U=2 or ei R ! ei U=2, as they become, respectively,

doubly occupied (those with eio U=2) or empty (those

with ei4U=2). We should emphasize that such two-fluid

behavior thus emerges only for sufficiently strong disorder,

such that UoW. Otherwise all sites turn into local

magnetic moments, and the Mott transition for moderate

disorder retains a character similar to that found within the

standard DMFT approach [8].

3. Scaling analysis

t = 0.10

t = 0.08

t = 0.06

t = 0.04

t = 0.02

t = 0.01

t = 0.004

t = 0.001

Fig. 1. Renormalized energy eR as a function of the on-site energy e for a

collection of single-impurity problems close to the MottAnderson

transition ðt ! 0Þ. The parameters used were U ¼ 1:75 and W ¼ 2:8.

These results can alternatively be presented in a scaling

form as shown in Fig. 2. Here we show that it is possible to

collapse the family of curves eRðt; deÞ=t 0:5 , where de ¼

ðei e Þ=e and e ¼ U=2, onto a single universal scaling

function eRðt; deÞ=t 0:5 ¼ f ½t=t ðdeÞŠ with two branches, one

for eioe and other for ei4e . In agreement with Ref. [6]

(inset of Fig. 2), the crossover scale t ðdeÞ jdej f , with

exponent f ¼ 2. In the limit t ! 0, we find that the branch

corresponding to eioe has the asymptotic form f ðxÞ x 3=2

(here x ¼ t=t ðdeÞ), corresponding to eRðtÞ t 2 . Similarly,

for ei4e , f ðxÞ x 1=2 corresponding to eRðtÞ constant.

For xb1 the two branches merge, viz. f ðxÞ A B x 0:5 .


M.C.O. Aguiar et al. / Physica B 403 (2008) 1417–1419

ε R/t 1/2

10-3 10-2 10-1 100 101 102 103 102 10 0

10 -2

10 -4

10 -6

10 -8

4. Disorder screening

t ∗

10 0

10 -1

10 -2

10 -3

Within TMT–DMFT, the Anderson localization effects

are manifested by the reduction of the typical density of

states (TDOS), since the (algebraic) average (ADOS)

remains finite even in an Anderson insulator. When

disorder is strongly screened due to the correlation effects,

the two quantities should not differ much, as illustrated by

the results of Fig. 3. Here we present the results of the fully

self-consistent solution, as the Mott-like transition is

approached by increasing U for W ¼ 1:5. Close to the

transition, both averages approach the clean limit (dashed

line), indicating a strong screening effect. These results are

10 -3

t/t *

ln(t ∗ ) = 0.58 + 2 ln(δε’)

ln(t ∗ ) = 3.4 + 2 ln(δε’)

10 -2

10 -1


Fig. 2. Scaled renormalized energy eR=t 1=2 as a function of t=t ðdeÞ

showing that the results for different (and positive) e can be collapsed onto

a single scaling function with two branches. Different symbols correspond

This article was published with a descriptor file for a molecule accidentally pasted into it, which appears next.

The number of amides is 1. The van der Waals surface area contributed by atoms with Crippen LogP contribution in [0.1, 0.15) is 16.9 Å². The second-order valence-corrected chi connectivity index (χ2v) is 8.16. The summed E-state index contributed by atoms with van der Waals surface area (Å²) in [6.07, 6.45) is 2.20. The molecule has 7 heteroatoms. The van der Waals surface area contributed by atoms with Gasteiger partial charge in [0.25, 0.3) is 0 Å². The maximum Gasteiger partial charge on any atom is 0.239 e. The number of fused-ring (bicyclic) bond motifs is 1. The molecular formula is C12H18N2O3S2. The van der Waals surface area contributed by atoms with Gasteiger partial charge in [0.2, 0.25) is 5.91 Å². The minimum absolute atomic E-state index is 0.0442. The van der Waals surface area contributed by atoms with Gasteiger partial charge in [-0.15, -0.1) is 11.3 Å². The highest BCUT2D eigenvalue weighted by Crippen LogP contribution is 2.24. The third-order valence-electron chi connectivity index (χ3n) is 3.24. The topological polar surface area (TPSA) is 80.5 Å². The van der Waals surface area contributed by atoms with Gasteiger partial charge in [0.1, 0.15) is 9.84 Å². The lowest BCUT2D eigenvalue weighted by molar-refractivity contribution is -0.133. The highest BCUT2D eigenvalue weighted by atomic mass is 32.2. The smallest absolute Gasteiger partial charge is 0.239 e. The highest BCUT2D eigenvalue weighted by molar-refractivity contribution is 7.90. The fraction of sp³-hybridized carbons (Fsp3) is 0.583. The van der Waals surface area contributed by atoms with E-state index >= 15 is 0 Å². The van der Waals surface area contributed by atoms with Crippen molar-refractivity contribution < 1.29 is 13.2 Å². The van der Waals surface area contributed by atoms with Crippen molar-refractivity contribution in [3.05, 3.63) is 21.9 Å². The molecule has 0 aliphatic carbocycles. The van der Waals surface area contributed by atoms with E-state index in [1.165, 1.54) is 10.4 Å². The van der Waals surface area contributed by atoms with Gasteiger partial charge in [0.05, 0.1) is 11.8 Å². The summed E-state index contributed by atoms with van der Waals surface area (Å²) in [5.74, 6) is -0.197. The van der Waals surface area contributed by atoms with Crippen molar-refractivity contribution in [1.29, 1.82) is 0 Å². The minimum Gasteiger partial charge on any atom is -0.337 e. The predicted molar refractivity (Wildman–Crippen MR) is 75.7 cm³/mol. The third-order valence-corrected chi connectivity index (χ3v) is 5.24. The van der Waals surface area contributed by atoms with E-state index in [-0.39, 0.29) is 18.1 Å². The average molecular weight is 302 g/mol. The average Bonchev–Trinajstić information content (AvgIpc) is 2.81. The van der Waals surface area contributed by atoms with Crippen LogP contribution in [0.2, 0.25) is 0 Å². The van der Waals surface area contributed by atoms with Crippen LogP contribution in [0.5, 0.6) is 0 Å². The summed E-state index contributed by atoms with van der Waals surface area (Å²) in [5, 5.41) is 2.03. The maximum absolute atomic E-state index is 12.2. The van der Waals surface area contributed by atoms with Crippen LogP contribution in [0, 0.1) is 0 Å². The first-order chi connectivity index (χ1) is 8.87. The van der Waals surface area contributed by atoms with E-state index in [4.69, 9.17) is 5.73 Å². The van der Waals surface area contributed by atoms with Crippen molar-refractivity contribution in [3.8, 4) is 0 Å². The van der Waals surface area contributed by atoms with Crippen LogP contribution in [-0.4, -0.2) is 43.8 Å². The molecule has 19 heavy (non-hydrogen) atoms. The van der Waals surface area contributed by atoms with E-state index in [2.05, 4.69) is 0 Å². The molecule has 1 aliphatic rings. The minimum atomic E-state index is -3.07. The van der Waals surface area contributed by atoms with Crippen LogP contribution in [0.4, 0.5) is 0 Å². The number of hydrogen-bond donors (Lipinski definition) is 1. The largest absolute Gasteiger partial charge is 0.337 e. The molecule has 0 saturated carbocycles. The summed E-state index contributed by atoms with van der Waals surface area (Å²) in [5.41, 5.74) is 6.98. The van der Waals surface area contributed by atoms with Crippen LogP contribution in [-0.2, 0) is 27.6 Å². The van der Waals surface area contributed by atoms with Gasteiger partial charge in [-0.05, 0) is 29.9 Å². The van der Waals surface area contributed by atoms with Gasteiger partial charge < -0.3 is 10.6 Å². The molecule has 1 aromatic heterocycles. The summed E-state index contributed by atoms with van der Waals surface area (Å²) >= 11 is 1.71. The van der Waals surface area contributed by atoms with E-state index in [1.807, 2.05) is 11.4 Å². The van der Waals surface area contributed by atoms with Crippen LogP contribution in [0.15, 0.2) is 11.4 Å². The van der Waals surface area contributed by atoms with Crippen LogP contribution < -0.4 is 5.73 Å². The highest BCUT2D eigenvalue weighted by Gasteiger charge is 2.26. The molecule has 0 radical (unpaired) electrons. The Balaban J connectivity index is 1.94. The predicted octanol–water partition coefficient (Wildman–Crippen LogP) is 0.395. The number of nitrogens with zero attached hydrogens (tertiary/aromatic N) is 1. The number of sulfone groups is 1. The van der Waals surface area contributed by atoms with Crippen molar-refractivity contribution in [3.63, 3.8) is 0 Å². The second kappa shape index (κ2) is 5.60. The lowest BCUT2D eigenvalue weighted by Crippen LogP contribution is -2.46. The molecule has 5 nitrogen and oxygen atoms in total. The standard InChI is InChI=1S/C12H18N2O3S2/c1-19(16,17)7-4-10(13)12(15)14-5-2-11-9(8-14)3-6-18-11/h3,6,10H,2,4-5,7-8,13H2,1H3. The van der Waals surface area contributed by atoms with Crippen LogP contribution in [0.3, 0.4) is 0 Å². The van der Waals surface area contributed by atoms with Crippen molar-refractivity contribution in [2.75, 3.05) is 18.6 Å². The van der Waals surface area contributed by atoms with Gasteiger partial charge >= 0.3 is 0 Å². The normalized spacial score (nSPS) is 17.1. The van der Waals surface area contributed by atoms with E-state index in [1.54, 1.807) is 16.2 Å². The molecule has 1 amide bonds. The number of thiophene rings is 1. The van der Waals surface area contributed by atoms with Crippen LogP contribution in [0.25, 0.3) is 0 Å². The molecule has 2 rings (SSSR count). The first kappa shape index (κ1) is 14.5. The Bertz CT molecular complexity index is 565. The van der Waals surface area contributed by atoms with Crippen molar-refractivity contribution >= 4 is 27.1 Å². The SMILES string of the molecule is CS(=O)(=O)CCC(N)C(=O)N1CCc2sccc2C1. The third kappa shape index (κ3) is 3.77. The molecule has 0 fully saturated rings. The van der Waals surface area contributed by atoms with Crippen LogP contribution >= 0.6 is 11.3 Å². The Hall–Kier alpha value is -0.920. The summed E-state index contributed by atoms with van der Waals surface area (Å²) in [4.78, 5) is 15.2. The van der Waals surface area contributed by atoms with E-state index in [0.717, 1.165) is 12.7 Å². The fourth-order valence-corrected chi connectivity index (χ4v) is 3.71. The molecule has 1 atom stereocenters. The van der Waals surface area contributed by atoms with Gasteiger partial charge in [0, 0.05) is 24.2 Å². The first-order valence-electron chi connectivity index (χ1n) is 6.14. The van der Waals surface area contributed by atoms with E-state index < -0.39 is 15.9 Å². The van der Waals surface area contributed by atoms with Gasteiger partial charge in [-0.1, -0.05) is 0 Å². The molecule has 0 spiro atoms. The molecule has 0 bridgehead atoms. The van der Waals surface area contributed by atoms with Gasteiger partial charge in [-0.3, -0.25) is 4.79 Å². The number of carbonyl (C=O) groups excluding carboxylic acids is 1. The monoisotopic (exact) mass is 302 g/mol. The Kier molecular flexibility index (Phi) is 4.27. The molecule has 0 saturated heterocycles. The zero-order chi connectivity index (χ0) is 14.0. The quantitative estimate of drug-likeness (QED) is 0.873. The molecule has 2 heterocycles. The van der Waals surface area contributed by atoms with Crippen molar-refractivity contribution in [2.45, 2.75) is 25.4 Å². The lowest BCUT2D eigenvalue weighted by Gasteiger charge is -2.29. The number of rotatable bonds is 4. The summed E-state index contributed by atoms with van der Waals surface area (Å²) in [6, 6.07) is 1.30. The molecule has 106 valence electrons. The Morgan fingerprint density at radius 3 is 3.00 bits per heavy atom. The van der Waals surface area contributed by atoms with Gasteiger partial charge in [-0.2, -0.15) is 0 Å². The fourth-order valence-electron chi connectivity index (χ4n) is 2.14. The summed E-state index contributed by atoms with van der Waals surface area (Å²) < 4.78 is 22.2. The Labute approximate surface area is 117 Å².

to different e; the upper (bottom) branch contains results for e4U=2

ðeoU=2Þ. The inset shows the scaling parameter t as a function of

je=W 0:3125j for the upper (squares) and bottom (circles) branches. The

parameters used were U ¼ 1:75 and W ¼ 2:8.







clean value


0.0 0.5 1.0


1.5 2.0

Fig. 3. Arithmetic and geometric density-of-states (ADOS and TDOS,

respectively) at the Fermi level as a function of U, for W ¼ 1:5, when the

TMT–DMFT self-consistent loop is performed.

10 0


consistent with those found in the numerical renormalization-group

solution of the TMT–DMFT equation of

Ref. [5] .

As discussed above, strong disorder screening is expected

near the Mott-like transition ðU4WÞ, which indeed

corresponds to the mechanism responsible for the results

in Fig. 3. When the transition is approached at strong

disorder ðUoWÞ (not shown), strong screening effects are

found only for a fractions of the sites (i.e. of the volume of

the sample), indicating different critical behavior at the

MottAnderson transition. The details of the critical

behavior in this case will be discussed elsewhere.


This work was partially supported by CNPq and

FAPEMIG (M.C.O.A.) and NSF grants DMR-0312495


M.C.O. Aguiar et al. / Physica B 403 (2008) 1417–1419 1419

(M.C.O.A.), DMR-0234215 and DMR-0542026 (V.D.),

and DMR-0096462 (G.K.).


[1] N.F. Mott, Metal–insulator Transitions, Taylor & Francis, London,


[2] P.W. Anderson, Phys. Rev. 109 (1958) 1498.

[3] A. Georges, et al., Rev. Mod. Phys. 68 (1996) 13.

[4] V. Dobrosavljevic´, et al., Europhys. Lett. 62 (2003) 76.

[5] K. Byczuk, et al., Phys. Rev. Lett. 94 (2005) 056404.

[6] M.C.O. Aguiar, et al., Phys. Rev. B 73 (2006) 115117.

[7] G. Kotliar, A.E. Ruckenstein, Phys. Rev. Lett. 57 (1986) 1362.

[8] D. Tanasković, et al., Phys. Rev. Lett. 91 (2003) 066603.

More magazines by this user
Similar magazines